The Security System website is hosted on a Web Role and it contains all the documentation for the lab.

Announcing: Hands on Hacknight connecting Netduino's to an Azure cloud service

by Mike Linnen 27. October 2012 00:00

In December I will be presenting this talk for the Charlotte Alt.Net users group. This talk is less about presenting and more about actually coding up a device that connects to the cloud.

This is not a sit back and watch the speaker meeting. As a participant in this project you will be building the devices that complete a Simulated Home Security system. There will be some basic code that is written for you but for the most part it will be your job to complete the code and make the device functional. The cloud service that connects all the devices via a message bus will already be completed and deployed to Windows Azure for you to use. Your device will publish and subscribe to messages on the bus.

Come out to the event and learn how to connect a Netduino Plus to Windows Azure.

Head on over to the meeting invite and sign up now.

Getting Really Small Message Broker running in Azure

by Mike Linnen 1. June 2012 23:34

In my previous post I talked about changing my home automation messaging infrastructure over to MQTT.  One of my goals was to also be able to remotely control devices in my house from my phone while I am not in my home.  The good news is that this is easily done by setting up a bridge between two brokers.  My on-premise broker is configured to connect to the off-premise broker as a bridge.  This allows me to publish and subscribe to topics on the off-premise broker which in turn get relayed to the on-premise broker. Well we need to host the off-premise broker somewhere and that somewhere can be an Azure worker role.

Really Small Message Broker (RSMB)  for windows is simply a console application that can be launched in a Worker Role.  In this blog post I will be showing you how to do just that.  One thing to note here is make sure you read the License agreement of RSMB before you use this application for your purposes.

Of course to actually publish this to Azure you will need to have an Azure account but this will also run under the emulator.  If you don’t have the tools to build windows azure applications head on over to the Windows Azure Developer portal  and check out the .Net section to get the SDK bits.  Also the following instructions assume you have downloaded RSMB and installed it onto your windows machine.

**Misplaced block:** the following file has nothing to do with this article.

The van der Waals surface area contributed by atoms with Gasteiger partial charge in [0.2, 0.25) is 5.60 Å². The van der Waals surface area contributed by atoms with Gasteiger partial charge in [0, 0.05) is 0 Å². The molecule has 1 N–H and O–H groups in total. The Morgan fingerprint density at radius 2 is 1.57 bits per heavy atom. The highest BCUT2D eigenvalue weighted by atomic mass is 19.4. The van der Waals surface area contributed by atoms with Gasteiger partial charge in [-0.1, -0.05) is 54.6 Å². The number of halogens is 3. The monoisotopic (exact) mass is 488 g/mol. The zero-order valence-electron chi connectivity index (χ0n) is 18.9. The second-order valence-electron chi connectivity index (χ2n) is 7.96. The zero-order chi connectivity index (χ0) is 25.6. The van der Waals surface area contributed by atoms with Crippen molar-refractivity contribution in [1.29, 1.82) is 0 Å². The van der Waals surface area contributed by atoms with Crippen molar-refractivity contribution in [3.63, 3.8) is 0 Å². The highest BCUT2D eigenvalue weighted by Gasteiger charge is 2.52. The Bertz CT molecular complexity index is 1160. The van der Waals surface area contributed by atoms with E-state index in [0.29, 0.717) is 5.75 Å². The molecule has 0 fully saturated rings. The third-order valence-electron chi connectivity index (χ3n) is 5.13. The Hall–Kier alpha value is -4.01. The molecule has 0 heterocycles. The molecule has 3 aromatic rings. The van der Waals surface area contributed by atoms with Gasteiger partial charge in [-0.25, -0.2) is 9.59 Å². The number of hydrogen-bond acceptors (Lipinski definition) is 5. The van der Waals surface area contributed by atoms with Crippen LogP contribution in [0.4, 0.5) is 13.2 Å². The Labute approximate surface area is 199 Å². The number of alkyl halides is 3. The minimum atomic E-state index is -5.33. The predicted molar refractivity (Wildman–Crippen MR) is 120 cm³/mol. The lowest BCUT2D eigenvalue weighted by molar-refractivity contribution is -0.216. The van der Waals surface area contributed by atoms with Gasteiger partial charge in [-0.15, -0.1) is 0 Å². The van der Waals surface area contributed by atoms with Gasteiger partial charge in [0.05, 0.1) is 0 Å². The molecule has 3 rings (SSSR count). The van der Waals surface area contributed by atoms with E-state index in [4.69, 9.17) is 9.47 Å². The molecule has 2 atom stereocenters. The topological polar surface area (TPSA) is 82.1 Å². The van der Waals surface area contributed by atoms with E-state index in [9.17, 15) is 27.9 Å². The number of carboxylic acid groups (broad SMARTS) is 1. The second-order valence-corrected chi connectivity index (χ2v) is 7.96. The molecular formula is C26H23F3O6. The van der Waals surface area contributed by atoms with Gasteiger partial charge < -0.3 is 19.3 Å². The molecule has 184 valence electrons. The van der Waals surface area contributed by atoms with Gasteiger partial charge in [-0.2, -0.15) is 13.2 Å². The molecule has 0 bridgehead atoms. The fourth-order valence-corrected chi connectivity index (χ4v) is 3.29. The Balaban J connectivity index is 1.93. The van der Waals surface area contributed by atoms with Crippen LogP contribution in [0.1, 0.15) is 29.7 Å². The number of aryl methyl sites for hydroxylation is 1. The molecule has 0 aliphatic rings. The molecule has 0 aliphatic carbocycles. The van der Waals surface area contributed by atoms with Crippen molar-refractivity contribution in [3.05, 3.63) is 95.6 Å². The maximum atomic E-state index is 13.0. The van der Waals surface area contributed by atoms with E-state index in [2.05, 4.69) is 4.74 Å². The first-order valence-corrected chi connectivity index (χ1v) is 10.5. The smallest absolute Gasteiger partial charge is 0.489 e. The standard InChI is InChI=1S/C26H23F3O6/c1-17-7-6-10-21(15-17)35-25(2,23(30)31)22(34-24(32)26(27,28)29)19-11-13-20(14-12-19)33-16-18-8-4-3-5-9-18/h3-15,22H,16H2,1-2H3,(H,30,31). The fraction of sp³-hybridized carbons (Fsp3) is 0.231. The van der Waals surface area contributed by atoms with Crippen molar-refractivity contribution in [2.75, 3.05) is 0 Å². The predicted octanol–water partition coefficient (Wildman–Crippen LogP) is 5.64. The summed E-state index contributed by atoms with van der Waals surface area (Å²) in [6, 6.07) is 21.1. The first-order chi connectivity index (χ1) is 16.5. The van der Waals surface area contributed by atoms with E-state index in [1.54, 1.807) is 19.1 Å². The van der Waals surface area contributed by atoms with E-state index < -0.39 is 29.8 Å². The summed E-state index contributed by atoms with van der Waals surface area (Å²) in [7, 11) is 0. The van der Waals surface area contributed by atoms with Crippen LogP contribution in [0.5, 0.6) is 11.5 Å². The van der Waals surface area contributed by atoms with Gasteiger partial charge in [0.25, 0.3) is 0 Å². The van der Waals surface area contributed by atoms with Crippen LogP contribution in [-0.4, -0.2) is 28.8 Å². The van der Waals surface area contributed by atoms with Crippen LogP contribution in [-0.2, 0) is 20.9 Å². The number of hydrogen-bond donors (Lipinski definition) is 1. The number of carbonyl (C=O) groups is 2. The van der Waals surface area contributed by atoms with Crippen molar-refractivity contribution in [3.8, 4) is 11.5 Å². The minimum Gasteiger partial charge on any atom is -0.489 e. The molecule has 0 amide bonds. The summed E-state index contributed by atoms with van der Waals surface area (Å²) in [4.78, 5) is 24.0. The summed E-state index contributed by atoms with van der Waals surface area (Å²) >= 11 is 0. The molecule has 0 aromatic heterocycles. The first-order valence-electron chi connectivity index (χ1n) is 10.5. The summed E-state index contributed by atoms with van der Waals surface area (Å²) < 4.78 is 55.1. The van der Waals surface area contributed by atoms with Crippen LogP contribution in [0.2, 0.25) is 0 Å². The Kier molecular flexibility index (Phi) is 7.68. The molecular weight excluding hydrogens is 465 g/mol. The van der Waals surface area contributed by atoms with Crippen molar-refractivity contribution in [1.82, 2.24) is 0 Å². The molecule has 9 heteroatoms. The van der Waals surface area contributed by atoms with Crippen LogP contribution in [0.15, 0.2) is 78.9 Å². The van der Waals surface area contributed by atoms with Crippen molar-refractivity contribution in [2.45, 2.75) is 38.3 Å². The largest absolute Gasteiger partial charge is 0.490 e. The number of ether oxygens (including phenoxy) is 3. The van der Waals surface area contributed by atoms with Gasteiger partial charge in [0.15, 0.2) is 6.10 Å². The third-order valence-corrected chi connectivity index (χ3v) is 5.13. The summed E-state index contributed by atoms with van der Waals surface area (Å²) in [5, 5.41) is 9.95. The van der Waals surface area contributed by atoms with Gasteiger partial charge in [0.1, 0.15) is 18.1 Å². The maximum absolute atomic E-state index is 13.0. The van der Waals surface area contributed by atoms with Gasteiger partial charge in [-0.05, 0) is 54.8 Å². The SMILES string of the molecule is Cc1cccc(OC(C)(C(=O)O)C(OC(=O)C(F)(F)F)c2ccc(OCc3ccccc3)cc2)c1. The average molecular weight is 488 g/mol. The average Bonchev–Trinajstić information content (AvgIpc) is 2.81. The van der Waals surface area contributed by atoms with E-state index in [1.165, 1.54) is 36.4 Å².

Create a new Cloud Windows Azure Project


Once you press the Ok button you will be asked what types of roles you want in the new project.  Just select a Worker Role and add it to the solution.


To make things easier rename the role as I have done below.


After selecting the Ok button you need to set up an endpoint for the worker role that will be exposed through the load balancer for clients to connect to.  Select the worker role and view the properties of the role.  Select the Endpoints tab and add a new endpoint with the following settings:

  • Name: WorkerIn
  • Type:
  • Protocol: tcp
  • Public Port: 1883


Add a new folder under the RSMBWorkerRole project called rsmb


Copy the following RSMB files to the new folder and add them to the RSMBWorkerRole project with Copy to Output Directory set to Copy Always

  • rsmb_1.2.0\windows\broker.exe
  • rsmb_1.2.0\windows\mqttv3c.dll
  • rsmb_1.2.0\windows\mqttv3c.lib
  • rsmb_1.2.0\messages\Messages.1.2.0


Add a class level declaration as follows:

Process _program = new Process();

Make sure you have a using statement for at the top of the class.

using System.IO;

Add code to the OnStart Method as follows:

public override bool OnStart()
    // Set the maximum number of concurrent connections
    ServicePointManager.DefaultConnectionLimit = 12;

    string rsbroot = Path.Combine(Environment.GetEnvironmentVariable("RoleRoot") + @"\\", @"approot\\rsmb");
    int port = RoleEnvironment.CurrentRoleInstance.InstanceEndpoints["WorkerIn"].IPEndpoint.Port;

    ProcessStartInfo pInfo = new ProcessStartInfo(Path.Combine(rsbroot, @"broker.exe"))
        UseShellExecute = false,
        WorkingDirectory = rsbroot,
        ErrorDialog = false,
        CreateNoWindow = true,
    _program.StartInfo = pInfo;

    return true;